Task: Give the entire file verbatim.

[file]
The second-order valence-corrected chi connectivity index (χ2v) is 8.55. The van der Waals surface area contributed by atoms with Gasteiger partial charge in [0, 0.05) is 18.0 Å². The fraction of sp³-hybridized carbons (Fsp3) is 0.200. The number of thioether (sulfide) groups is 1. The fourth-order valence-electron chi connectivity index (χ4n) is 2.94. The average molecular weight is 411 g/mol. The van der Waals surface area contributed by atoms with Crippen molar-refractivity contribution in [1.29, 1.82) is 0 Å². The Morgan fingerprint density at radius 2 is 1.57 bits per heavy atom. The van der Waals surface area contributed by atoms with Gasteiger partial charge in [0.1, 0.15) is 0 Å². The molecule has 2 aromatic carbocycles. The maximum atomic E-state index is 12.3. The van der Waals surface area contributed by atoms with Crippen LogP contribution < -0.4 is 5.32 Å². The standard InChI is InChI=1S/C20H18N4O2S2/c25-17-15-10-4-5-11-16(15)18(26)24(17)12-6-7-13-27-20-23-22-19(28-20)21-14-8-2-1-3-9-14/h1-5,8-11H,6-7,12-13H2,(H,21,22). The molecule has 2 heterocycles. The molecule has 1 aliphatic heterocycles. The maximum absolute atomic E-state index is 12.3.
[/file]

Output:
The second-order valence-corrected chi connectivity index (χ2v) is 8.55. The van der Waals surface area contributed by atoms with Gasteiger partial charge in [0, 0.05) is 18.0 Å². The fraction of sp³-hybridized carbons (Fsp3) is 0.200. The number of thioether (sulfide) groups is 1. The fourth-order valence-electron chi connectivity index (χ4n) is 2.94. The average molecular weight is 411 g/mol. The van der Waals surface area contributed by atoms with Crippen molar-refractivity contribution in [1.29, 1.82) is 0 Å². The Morgan fingerprint density at radius 2 is 1.57 bits per heavy atom. The van der Waals surface area contributed by atoms with Gasteiger partial charge in [0.1, 0.15) is 0 Å². The molecule has 2 aromatic carbocycles. The maximum atomic E-state index is 12.3. The van der Waals surface area contributed by atoms with Crippen LogP contribution < -0.4 is 5.32 Å². The standard InChI is InChI=1S/C20H18N4O2S2/c25-17-15-10-4-5-11-16(15)18(26)24(17)12-6-7-13-27-20-23-22-19(28-20)21-14-8-2-1-3-9-14/h1-5,8-11H,6-7,12-13H2,(H,21,22). The molecule has 2 heterocycles. The molecule has 1 aliphatic heterocycles. The maximum absolute atomic E-state index is 12.3.